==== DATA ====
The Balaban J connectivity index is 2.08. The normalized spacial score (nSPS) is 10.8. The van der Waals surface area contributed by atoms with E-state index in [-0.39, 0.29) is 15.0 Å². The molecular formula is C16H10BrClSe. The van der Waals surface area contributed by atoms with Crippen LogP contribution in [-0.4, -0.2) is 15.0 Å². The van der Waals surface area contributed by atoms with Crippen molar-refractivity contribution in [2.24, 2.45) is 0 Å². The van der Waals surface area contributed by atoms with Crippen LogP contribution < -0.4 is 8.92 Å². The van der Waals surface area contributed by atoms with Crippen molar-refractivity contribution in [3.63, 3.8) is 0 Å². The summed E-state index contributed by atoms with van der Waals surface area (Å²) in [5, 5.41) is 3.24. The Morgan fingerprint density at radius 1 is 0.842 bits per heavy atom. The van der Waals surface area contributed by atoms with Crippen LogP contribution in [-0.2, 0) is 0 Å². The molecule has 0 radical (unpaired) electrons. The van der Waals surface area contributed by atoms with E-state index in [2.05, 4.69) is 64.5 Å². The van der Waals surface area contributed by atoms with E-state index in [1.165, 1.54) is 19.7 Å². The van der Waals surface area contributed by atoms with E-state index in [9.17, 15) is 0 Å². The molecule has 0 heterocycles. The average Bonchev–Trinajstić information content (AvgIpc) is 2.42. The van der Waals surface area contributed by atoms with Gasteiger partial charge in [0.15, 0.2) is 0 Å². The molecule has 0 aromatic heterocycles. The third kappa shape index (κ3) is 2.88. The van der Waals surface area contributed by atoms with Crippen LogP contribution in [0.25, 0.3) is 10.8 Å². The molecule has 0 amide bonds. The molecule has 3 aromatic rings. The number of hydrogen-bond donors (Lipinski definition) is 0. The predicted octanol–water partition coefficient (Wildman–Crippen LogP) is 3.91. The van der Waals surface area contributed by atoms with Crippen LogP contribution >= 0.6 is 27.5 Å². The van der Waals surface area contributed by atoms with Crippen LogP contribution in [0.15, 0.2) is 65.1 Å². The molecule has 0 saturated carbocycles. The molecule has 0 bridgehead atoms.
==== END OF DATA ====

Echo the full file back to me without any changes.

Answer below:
The Balaban J connectivity index is 2.08. The normalized spacial score (nSPS) is 10.8. The van der Waals surface area contributed by atoms with E-state index in [-0.39, 0.29) is 15.0 Å². The molecular formula is C16H10BrClSe. The van der Waals surface area contributed by atoms with Crippen LogP contribution in [-0.4, -0.2) is 15.0 Å². The van der Waals surface area contributed by atoms with Crippen molar-refractivity contribution in [2.24, 2.45) is 0 Å². The van der Waals surface area contributed by atoms with Crippen LogP contribution < -0.4 is 8.92 Å². The van der Waals surface area contributed by atoms with Crippen molar-refractivity contribution in [3.63, 3.8) is 0 Å². The summed E-state index contributed by atoms with van der Waals surface area (Å²) in [5, 5.41) is 3.24. The Morgan fingerprint density at radius 1 is 0.842 bits per heavy atom. The van der Waals surface area contributed by atoms with Crippen LogP contribution in [-0.2, 0) is 0 Å². The molecule has 0 radical (unpaired) electrons. The van der Waals surface area contributed by atoms with E-state index in [2.05, 4.69) is 64.5 Å². The van der Waals surface area contributed by atoms with E-state index in [1.165, 1.54) is 19.7 Å². The van der Waals surface area contributed by atoms with E-state index in [9.17, 15) is 0 Å². The molecule has 0 heterocycles. The average Bonchev–Trinajstić information content (AvgIpc) is 2.42. The van der Waals surface area contributed by atoms with Gasteiger partial charge in [0.15, 0.2) is 0 Å². The molecule has 0 aromatic heterocycles. The third kappa shape index (κ3) is 2.88. The van der Waals surface area contributed by atoms with Crippen LogP contribution in [0.25, 0.3) is 10.8 Å². The molecule has 0 amide bonds. The molecule has 3 aromatic rings. The number of hydrogen-bond donors (Lipinski definition) is 0. The predicted octanol–water partition coefficient (Wildman–Crippen LogP) is 3.91. The van der Waals surface area contributed by atoms with Crippen LogP contribution >= 0.6 is 27.5 Å². The van der Waals surface area contributed by atoms with Crippen LogP contribution in [0.15, 0.2) is 65.1 Å². The molecule has 0 saturated carbocycles. The molecule has 0 bridgehead atoms.